In what has become a pass-centric NFL, the name of the game is affecting the quarterback. It’s the most important position on the field, so loading up on quality pass rushers in hopes of having a rotation that can consistently bring pressure is invaluable for NFL defenses.
For the Broncos, the edge rusher position has a ton of questions surrounding it. Specifically, their starters, Bradley Chubb and Randy Gregory, both have missed a slew of games throughout their career, leaving concerns about their durability. Even deeper than that, their depth doesn’t look to be sufficient enough to replace either starter at a high enough level to feel comfortable with these injury concerns.
With Chubb’s injury-riddled past and contract coming to an end in the near future, it would be wise of George Paton to take a long look at the edge rusher position in this year’s NFL draft, tackling not only depth for this season but securing a long term option at what has become one of the most important positions in the league. Luckily for him and the Broncos organization, this year’s draft has a plethora of options to choose from.
Drake Jackson, University of Southern California
Coming into this past college football season, Jackson was one of the more intriguing edge options and could consistently be found in the first round of NFL mock drafts. Boasting a hyper-athletic physical profile, scouts had predicted a big jump in Jackson’s production this prior season but that, unfortunately, never substantiated as there are still questions about his lack of production.
Nonetheless, Jackson at 6’3″ and 255 pounds, has the tools NFL scouts salivate over when projecting prospects at the edge rusher position. Specifically, Jackson has unreal explosiveness and lateral ability. Often moving like a wide receiver, Jackson has a tremendous get-off that he can utilize to beat tackles around the edge with and the quickness to stop on a dime and counter with.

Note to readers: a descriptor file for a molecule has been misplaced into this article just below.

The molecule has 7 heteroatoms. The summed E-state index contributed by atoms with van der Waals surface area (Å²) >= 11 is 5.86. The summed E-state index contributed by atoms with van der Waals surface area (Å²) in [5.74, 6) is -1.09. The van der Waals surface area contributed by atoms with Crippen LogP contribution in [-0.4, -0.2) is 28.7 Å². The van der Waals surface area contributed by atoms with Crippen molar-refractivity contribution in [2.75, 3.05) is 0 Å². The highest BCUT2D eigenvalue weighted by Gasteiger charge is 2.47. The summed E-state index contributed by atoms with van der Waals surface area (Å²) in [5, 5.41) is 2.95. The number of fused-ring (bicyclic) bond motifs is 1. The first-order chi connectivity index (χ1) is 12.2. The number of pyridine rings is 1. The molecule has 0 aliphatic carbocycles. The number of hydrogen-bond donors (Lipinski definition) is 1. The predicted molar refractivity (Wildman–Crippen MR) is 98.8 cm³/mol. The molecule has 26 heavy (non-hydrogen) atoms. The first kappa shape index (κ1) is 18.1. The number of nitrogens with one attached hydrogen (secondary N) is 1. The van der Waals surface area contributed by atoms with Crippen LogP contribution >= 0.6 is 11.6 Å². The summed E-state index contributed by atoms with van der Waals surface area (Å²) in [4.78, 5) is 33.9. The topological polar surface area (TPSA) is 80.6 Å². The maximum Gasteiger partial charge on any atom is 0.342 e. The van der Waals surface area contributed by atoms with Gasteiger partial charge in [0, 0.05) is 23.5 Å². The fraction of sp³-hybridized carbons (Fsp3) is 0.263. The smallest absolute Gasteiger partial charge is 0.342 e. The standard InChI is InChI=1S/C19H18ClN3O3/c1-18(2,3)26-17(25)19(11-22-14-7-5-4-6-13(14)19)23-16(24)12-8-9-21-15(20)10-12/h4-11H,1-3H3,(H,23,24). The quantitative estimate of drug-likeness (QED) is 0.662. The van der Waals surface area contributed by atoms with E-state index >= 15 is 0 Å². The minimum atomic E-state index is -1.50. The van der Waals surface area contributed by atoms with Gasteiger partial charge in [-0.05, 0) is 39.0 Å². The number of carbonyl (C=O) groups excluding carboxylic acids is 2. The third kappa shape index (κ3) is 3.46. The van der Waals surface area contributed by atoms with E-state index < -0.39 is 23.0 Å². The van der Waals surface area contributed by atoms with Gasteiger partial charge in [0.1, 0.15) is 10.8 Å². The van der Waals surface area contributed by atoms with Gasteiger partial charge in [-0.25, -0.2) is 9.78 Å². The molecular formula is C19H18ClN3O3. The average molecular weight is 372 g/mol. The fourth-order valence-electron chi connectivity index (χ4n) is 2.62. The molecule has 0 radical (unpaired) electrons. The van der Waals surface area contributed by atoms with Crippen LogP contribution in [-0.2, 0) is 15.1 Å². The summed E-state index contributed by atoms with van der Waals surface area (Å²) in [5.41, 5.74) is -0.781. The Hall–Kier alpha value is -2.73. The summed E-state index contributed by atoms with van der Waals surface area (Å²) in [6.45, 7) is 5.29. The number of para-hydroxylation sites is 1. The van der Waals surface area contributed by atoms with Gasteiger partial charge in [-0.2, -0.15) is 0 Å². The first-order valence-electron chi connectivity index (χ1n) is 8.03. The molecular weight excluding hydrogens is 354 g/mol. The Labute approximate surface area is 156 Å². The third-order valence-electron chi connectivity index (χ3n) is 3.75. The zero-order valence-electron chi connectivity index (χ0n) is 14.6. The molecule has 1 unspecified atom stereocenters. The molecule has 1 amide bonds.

While this level of speed and quickness at the edge position is valuable, Jackson has serious concerns with his play strength. Jackson’s lower half isn’t up to par, affecting both the run and pass. He simply just does not pack enough of a punch in the pass and is moved around too easily in the run. At the moment, this is Jackson’s biggest weakness that must be improved upon to have a long and successful NFL career.
At the end of the day, Jackson is a projection at the NFL level but with his unusual and difficult-to-find physical tools, he could develop nicely, one day becoming a great pass rusher.
Nik Bonitto, University of Oklahoma
Bonitto, smaller than the average edge rusher, had an extremely impactful colligate career, finishing with 19.5 sacks through his three years of receiving serious playing time.
Winning with great speed and agility, Bonitto is very much a high twitch athlete for his position. His fantastic movement skills made him a massive challenge for college-level tackles to block, often winning his reps with an array of finesse moves. Whether it be through spins, swims, or inside counters, Bonitto is an extremely tough cover in obvious pass-rush situations.
While Bonitto’s smaller frame lends itself well to his movement skills, it is also the biggest weakness of his game. At 6’3″ and 247 pounds, he just does not have the length nor play strength needed to consistently convert speed to power in the pass or hold up in the run. This concern could ultimately limit Bonitto’s role to being a rotation piece or pass-rush specialist at the next level.
The potential of this limited role will and has hurt his draft stock up until this point but should not completely diminish it. As stated earlier, having a rotation of pass rushers is essential in today’s NFL and if there is one thing Bonitto can do at a high level, it is getting after the quarterback.
Myjai Sanders, University of Cincinnati
At 6’5″ and 247 pounds, Sanders possesses an intriguing mix of physical attributes that NFL teams will most definitely value. That mix being explosiveness and length, Sanders has the potential to win in a multitude of ways but none more efficient than his speed to power. Sanders’ timing and straight-line speed affords him the ability to get upfield in a hurry, where then his long and lengthy frame is utilized to win the leverage battle, ultimately affecting the quarterback.
Much like the other two prospects included on this list, Sanders does not have great play strength, making him easy to seal off in the run game. This is an area Sanders must improve upon and will ultimately make him much more of a complete player. Until this is improved upon, Sanders will be better utilized in a rotation rather than being an every-down player.
Sanders also has struggled with his bend around the edge. While not every player has to be Von Miller and Sanders has flashed bend on occasion, it has not shown nearly enough to be something you can rely on at the moment.